What are the things we think of as essential in our lives? The answers could be: our children, a daily walk in the park, a good stiff drink, the reading of books, a job, a vacation, a baseball team, a cigarette, or love. And yet life has a way of making us rethink. Our children move away from home, we move away from our favourite park, the doctor forbids us to drink or smoke, we lose our eyesight, we get fired, there's no time or money to take a vacation, our baseball team sucks, our heart is broken. At such times our picture of the world hangs crookedly on the wall. Then, if we can manage it, we adapt. And what this shows us is that essence is something deeper than any of that, it's the thing that gets us through. The 12 separate varieties of finches that Charles Darwin found on the Galápagos Islands had all made local adaptations, but when the ornithologist John Gould examined Darwin's specimens in 1837, he could see that these were not different birds, but 12 variations of the same bird. In spite of random mutation and natural selection, their finchness, their essence, was intact.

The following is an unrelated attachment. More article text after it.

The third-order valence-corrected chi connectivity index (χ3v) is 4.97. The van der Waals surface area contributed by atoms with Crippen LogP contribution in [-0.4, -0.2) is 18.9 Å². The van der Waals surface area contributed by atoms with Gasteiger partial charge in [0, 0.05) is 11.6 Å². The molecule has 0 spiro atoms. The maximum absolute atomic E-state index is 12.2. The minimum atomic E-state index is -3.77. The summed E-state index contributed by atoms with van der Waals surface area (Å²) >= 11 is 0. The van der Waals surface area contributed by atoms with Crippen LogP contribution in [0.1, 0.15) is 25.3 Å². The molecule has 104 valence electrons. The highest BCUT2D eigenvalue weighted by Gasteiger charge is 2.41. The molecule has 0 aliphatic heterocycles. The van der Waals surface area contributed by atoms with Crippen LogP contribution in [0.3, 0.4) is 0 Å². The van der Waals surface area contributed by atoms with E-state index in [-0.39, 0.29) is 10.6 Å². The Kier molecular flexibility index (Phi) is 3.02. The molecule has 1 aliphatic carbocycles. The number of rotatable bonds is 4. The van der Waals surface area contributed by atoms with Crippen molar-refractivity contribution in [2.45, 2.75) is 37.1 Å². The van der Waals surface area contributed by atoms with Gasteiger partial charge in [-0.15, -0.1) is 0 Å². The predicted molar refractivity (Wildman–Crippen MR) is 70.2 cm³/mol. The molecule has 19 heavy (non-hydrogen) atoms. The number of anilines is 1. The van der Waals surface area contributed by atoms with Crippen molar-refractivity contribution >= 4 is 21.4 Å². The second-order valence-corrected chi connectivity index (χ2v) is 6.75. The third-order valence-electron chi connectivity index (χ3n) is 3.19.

As individuals, as communities, as nations, we are the constant adapters of ourselves, and must constantly ask ourselves the question wherein does our finchness lie: what are the things we cannot ever give up unless we wish to cease to be ourselves?
Salman Rushdie writing about adaptation in The Guardian Review, Saturday 28 February 2009.